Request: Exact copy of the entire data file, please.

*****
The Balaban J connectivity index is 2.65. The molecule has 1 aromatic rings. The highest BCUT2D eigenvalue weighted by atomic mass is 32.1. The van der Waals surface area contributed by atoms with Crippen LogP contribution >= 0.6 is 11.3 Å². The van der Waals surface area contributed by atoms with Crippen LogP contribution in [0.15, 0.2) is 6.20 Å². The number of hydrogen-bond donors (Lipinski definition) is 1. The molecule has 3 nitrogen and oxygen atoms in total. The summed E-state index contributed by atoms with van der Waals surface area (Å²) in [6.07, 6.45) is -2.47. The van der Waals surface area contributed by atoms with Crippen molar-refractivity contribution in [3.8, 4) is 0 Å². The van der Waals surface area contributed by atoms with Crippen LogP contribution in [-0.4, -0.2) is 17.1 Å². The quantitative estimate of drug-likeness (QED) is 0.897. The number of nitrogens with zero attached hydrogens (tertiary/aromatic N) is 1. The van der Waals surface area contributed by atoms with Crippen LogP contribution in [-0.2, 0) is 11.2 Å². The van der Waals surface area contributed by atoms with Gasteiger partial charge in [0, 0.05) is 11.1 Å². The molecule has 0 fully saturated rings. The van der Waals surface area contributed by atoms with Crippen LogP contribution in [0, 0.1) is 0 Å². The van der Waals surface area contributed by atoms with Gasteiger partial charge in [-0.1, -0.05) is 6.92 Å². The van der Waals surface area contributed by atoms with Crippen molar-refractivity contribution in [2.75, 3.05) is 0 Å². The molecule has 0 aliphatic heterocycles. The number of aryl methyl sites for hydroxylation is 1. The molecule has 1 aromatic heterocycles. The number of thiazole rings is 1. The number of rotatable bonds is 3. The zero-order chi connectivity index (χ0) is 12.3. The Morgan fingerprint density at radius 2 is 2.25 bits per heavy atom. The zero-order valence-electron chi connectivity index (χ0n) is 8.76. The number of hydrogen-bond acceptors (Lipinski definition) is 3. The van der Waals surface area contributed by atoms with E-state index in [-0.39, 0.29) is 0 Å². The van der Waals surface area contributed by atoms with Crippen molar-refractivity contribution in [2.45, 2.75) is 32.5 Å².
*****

The Balaban J connectivity index is 2.65. The molecule has 1 aromatic rings. The highest BCUT2D eigenvalue weighted by atomic mass is 32.1. The van der Waals surface area contributed by atoms with Crippen LogP contribution >= 0.6 is 11.3 Å². The van der Waals surface area contributed by atoms with Crippen LogP contribution in [0.15, 0.2) is 6.20 Å². The number of hydrogen-bond donors (Lipinski definition) is 1. The molecule has 3 nitrogen and oxygen atoms in total. The summed E-state index contributed by atoms with van der Waals surface area (Å²) in [6.07, 6.45) is -2.47. The van der Waals surface area contributed by atoms with Crippen molar-refractivity contribution in [3.8, 4) is 0 Å². The van der Waals surface area contributed by atoms with Crippen LogP contribution in [-0.4, -0.2) is 17.1 Å². The quantitative estimate of drug-likeness (QED) is 0.897. The number of nitrogens with zero attached hydrogens (tertiary/aromatic N) is 1. The van der Waals surface area contributed by atoms with Crippen LogP contribution in [-0.2, 0) is 11.2 Å². The van der Waals surface area contributed by atoms with Gasteiger partial charge in [0, 0.05) is 11.1 Å². The molecule has 0 fully saturated rings. The van der Waals surface area contributed by atoms with Crippen LogP contribution in [0, 0.1) is 0 Å². The van der Waals surface area contributed by atoms with Gasteiger partial charge in [-0.1, -0.05) is 6.92 Å². The van der Waals surface area contributed by atoms with Crippen molar-refractivity contribution in [2.75, 3.05) is 0 Å². The molecule has 0 aliphatic heterocycles. The number of aryl methyl sites for hydroxylation is 1. The molecule has 1 aromatic heterocycles. The number of thiazole rings is 1. The number of rotatable bonds is 3. The zero-order chi connectivity index (χ0) is 12.3. The Morgan fingerprint density at radius 2 is 2.25 bits per heavy atom. The zero-order valence-electron chi connectivity index (χ0n) is 8.76. The number of hydrogen-bond acceptors (Lipinski definition) is 3. The van der Waals surface area contributed by atoms with E-state index in [-0.39, 0.29) is 0 Å². The van der Waals surface area contributed by atoms with Crippen molar-refractivity contribution in [2.45, 2.75) is 32.5 Å².